Join this /mu:k/ to study the art & craft of innovation!
You have a great idea, but don’t know how to implement it? Don’t let it die! Join the Bayer MOOC at London’s St. George University for an online training that boosts your innovation skill set.
MOOCs (Massive Open Online Courses in cooperation with renowned universities) are free for all and there is no limit to the number of participants. The Bayer MOOC is all about managing innovation, and provides you with step-by-step explanations on how to drive an idea from experimentation to implementation. Practical tools and inspiring hints will help you to manage innovations in today’s complex world and under conditions of high uncertainty.
The course takes up 2.5 hours a week over a span of three weeks. During this time, participants will take the curriculum in as many little bites as they want to. Presentations, videos, and informative copy will help them to define their challenge, build a prototype, assess the value of their idea, and pitch the project to gain support and sponsorship. And even though the students are individuals based all over the world, they are not alone, emphasizes Bayer project lead Oliver Winkelmann: “During the span of the course, the self-learners will forge a community that will help each other, and exchange their ideas and inspirations. In addition, they will be supported by the Bayer mentor team who developed the MOOC, among them PhD student Karolin Gebhardt, who contributed the insights of her doctoral thesis on ’planning, monitoring and analyzing innovation projects’ to support the MOOC’s practical implementation.”
The first round of Bayer’s Innovation MOOC took place in April 2019. Over 1,000 innovation-minded individuals from about 100 countries participated. The MOOC’s second round started on September 9. The learning window for this group will be open until November 10.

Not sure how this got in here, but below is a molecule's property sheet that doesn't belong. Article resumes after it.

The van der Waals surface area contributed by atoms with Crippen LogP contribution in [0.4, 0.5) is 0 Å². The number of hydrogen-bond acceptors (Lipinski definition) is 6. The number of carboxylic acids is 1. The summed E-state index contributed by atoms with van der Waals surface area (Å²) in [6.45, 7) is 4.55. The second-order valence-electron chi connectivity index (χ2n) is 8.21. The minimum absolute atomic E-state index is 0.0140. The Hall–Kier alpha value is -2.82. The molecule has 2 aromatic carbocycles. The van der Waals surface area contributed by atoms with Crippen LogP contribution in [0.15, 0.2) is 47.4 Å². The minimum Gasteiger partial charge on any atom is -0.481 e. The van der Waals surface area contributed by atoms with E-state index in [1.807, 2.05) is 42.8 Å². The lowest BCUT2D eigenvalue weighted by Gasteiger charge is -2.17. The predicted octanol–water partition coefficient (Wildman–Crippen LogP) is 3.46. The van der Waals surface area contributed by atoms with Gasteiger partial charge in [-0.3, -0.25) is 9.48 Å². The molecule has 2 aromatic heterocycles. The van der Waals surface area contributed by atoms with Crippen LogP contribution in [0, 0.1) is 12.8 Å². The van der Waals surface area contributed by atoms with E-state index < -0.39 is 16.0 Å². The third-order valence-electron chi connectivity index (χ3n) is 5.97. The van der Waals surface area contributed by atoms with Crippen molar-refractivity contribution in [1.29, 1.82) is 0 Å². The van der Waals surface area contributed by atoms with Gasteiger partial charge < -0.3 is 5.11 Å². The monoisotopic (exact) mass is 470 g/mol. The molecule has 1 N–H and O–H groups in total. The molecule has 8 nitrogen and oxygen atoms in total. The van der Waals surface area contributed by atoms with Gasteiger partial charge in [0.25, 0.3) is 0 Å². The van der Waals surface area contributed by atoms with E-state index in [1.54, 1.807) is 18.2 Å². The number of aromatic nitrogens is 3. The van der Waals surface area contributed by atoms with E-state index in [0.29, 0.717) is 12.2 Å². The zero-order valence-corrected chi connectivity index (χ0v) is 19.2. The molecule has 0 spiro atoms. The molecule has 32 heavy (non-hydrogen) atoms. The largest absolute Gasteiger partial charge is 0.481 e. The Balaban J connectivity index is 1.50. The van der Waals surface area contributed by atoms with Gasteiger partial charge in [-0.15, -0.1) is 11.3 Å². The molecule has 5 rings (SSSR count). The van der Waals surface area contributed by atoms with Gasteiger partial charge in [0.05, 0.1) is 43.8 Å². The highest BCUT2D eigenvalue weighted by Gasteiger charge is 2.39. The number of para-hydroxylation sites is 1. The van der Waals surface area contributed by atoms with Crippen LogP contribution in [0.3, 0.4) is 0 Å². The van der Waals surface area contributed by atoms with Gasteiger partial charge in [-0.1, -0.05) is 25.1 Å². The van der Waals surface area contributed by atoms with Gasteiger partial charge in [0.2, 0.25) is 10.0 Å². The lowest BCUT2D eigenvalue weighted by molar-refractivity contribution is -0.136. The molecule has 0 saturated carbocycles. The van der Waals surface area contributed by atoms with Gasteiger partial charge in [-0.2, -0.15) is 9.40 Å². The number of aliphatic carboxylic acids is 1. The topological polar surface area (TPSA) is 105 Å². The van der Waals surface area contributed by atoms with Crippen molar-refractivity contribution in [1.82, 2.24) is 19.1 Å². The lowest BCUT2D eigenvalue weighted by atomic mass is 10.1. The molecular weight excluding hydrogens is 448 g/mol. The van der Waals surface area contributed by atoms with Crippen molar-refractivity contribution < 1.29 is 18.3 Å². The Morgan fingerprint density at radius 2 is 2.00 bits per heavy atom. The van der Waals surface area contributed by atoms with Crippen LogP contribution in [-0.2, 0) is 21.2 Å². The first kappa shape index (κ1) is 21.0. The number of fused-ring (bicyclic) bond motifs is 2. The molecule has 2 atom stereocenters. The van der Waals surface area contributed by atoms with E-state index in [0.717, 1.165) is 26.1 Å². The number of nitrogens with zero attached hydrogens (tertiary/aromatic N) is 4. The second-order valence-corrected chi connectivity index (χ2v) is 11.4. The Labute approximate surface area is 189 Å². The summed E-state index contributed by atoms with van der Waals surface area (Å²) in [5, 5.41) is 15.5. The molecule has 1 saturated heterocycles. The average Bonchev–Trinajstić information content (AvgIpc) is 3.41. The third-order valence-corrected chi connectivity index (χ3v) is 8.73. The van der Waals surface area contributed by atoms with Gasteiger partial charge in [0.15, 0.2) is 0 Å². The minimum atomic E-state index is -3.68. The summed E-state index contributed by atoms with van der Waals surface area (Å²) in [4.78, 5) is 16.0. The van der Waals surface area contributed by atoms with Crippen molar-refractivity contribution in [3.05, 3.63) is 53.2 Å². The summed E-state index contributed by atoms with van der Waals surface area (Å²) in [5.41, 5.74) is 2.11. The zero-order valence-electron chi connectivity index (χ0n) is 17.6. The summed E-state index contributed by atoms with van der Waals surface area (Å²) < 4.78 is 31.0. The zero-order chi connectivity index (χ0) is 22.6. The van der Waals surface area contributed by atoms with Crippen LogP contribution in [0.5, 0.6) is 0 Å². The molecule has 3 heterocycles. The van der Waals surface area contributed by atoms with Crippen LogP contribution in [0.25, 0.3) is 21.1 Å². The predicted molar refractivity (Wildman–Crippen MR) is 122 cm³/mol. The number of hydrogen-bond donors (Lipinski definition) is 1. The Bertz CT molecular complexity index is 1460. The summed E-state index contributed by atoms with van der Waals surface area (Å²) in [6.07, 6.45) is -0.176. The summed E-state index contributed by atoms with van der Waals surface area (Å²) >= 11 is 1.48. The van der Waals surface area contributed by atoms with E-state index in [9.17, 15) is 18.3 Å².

3 questions to the MOOC team
1 What is special and new about your approach to innovation?
Karolin: Innovation projects, like all other projects, need project management. In the past, the people were using ONE method and ONE project management approach, and they used it again and again. We believe that you need to be flexible and adapt the approach to its context: What does the customer want? Do I know my customers? Do I have a clear idea of where to find a solution? Depending on the degree of uncertainty involved, you can choose a suitable approach: from “Design Thinking” and “Lean Startup”, to “SCRUM” for agile project management. Studies show that teams that are more flexible in choosing their methods are the most successful.
2 You also help the participants to gain support for their ideas. How do you do that?
Oliver: We start by showing them how to build a prototype. Prototypes are a very useful means of communication. If you communicate your idea with words, you will create an image in another person’s mind, but it will never be an exact duplication of what’s in your own mind. So a prototype is a great communication tool to get your message across and gain a sponsor for your idea.
Karolin: And once the students have created their prototype, we help them to build a story around it, because the second most important thing in successful innovation is storytelling. When pitching an idea you need to fire your sponsors’ imagination, making the potential value of your idea come alive in their heads.
3 Earlier this year, the first edition of the MOOC attracted 1000 people from about 100 countries. What was their feedback?
Oliver: These people were innovation experts or enthusiasts from many areas and companies. They appreciated the practice-oriented knowledge and insight gained from the course and even the highly experienced innovation coaches among them were full of praise. We are really proud of this feedback and I think that this MOOC deserves it: It is not a pimped-up, flashy adaption of existing courses. It is a genuine innovation itself and it really offers added value for many individuals and their organizations and companies.